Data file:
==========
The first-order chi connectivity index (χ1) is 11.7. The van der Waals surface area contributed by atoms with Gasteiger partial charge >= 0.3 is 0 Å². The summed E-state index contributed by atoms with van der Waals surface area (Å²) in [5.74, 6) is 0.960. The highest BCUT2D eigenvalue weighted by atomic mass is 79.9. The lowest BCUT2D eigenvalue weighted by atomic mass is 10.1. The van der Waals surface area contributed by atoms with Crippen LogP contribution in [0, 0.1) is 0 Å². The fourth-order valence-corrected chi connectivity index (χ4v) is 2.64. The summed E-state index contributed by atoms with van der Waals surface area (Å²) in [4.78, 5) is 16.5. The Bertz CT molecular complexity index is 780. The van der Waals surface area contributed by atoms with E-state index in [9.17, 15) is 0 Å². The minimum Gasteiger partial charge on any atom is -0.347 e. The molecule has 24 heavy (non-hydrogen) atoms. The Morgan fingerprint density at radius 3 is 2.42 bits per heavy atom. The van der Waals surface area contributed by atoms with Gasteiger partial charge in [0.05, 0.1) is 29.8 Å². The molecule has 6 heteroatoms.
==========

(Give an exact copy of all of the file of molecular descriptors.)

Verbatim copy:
The first-order chi connectivity index (χ1) is 11.7. The van der Waals surface area contributed by atoms with Gasteiger partial charge >= 0.3 is 0 Å². The summed E-state index contributed by atoms with van der Waals surface area (Å²) in [5.74, 6) is 0.960. The highest BCUT2D eigenvalue weighted by atomic mass is 79.9. The lowest BCUT2D eigenvalue weighted by atomic mass is 10.1. The van der Waals surface area contributed by atoms with Crippen LogP contribution in [0, 0.1) is 0 Å². The fourth-order valence-corrected chi connectivity index (χ4v) is 2.64. The summed E-state index contributed by atoms with van der Waals surface area (Å²) in [4.78, 5) is 16.5. The Bertz CT molecular complexity index is 780. The van der Waals surface area contributed by atoms with E-state index in [9.17, 15) is 0 Å². The minimum Gasteiger partial charge on any atom is -0.347 e. The molecule has 24 heavy (non-hydrogen) atoms. The Morgan fingerprint density at radius 3 is 2.42 bits per heavy atom. The van der Waals surface area contributed by atoms with Gasteiger partial charge in [0.05, 0.1) is 29.8 Å². The molecule has 6 heteroatoms.